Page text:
During Part 1 of the history of the Greyhound dog our discussion about the history and origin of the Greyhound breed we touched up on their natural speed, which helped them become great game hunters in the lands of North Africa and Arabia.
As well as sport racers in the lands of Egypt. And because Greyhounds were of high value to people, they were commonly given as gifts and traded with caravan traders, which brought them to the rest of the world.
There became a breed of Greyhound that most resembles our current look of the dog breed known as sighthounds.
The quintessential sighthound is the Greyhound of today. In fact, the sighthounds of Greece, Rome and Britain are the breed that most resemble today's Greyhounds.
These dogs had the ability both feed the family and offer the people nobility for the sport of the chase.
Interestingly enough, the year 1014 marked the beginning of a 4-century-long stage of the history of the Greyhound.
It was known as the “Enactment of the Forest Laws”. This meant that serfs and slaves had no rights to own a Greyhound dog.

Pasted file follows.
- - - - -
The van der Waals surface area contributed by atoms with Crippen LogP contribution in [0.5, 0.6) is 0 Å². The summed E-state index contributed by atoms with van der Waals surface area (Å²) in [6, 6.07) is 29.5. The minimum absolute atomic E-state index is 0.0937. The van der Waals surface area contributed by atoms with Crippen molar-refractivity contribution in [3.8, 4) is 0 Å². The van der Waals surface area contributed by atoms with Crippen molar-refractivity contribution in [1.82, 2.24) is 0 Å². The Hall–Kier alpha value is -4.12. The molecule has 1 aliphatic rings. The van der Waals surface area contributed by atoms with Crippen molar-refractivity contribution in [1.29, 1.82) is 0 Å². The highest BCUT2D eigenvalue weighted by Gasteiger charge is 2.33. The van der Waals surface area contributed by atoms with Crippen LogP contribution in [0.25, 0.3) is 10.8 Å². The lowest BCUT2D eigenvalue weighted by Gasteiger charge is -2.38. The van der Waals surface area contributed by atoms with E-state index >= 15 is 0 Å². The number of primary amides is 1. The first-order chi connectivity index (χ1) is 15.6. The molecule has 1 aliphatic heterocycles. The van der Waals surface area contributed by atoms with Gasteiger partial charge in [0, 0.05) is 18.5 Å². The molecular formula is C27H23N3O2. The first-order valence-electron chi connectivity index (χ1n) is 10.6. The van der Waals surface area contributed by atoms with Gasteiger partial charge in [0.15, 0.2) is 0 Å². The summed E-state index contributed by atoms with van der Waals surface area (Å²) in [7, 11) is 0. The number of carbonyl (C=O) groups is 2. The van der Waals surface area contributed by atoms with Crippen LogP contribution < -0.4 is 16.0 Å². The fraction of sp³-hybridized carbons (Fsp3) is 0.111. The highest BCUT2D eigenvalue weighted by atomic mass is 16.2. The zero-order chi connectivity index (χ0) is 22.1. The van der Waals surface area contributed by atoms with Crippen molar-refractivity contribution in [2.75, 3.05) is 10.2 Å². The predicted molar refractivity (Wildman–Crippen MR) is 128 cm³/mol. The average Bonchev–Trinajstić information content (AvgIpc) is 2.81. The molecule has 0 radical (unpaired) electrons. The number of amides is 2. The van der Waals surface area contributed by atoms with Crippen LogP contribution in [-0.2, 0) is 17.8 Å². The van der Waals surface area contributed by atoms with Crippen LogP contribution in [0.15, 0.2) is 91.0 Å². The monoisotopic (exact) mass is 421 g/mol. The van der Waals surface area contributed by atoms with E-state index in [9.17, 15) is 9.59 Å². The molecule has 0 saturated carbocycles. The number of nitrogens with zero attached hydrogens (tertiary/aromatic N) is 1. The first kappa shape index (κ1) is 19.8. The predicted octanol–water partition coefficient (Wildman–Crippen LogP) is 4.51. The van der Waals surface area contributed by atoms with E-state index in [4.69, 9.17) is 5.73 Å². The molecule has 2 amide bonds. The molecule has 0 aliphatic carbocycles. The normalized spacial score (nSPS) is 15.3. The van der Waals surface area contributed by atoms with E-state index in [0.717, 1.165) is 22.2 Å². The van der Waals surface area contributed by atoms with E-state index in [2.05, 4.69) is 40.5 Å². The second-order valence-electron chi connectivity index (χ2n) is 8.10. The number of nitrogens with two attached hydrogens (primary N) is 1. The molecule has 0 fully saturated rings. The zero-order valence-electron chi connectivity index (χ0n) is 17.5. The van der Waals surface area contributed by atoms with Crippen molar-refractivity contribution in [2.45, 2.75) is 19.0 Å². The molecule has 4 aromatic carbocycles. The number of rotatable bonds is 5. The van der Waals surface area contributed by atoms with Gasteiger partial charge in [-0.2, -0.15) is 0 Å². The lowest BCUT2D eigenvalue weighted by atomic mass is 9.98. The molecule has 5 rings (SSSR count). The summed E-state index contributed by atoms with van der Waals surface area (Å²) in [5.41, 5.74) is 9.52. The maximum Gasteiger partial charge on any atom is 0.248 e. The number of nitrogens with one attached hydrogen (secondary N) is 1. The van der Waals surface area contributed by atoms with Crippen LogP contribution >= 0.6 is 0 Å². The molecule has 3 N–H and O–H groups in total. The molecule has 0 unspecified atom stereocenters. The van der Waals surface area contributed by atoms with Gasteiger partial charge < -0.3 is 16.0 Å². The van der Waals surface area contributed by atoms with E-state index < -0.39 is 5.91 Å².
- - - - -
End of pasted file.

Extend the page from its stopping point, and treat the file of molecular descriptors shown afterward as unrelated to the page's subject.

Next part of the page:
Under the Forest Laws, the Greyhound dog breeds were only to be owned and raised by freemen.
And those who did own a Greyhound dog living near the royal forests had to have their dogs lamed by having three toes off of the paw chopped off or by having the dog's knee ligaments severed.
What was the point reason for this cruel and unusual practice of mutilating the Greyhound?
Well this law was introduced to prevent a commoner from hunting game for food at the expense of royal sport. Read more about the History of the Grey hound dog in part 3.
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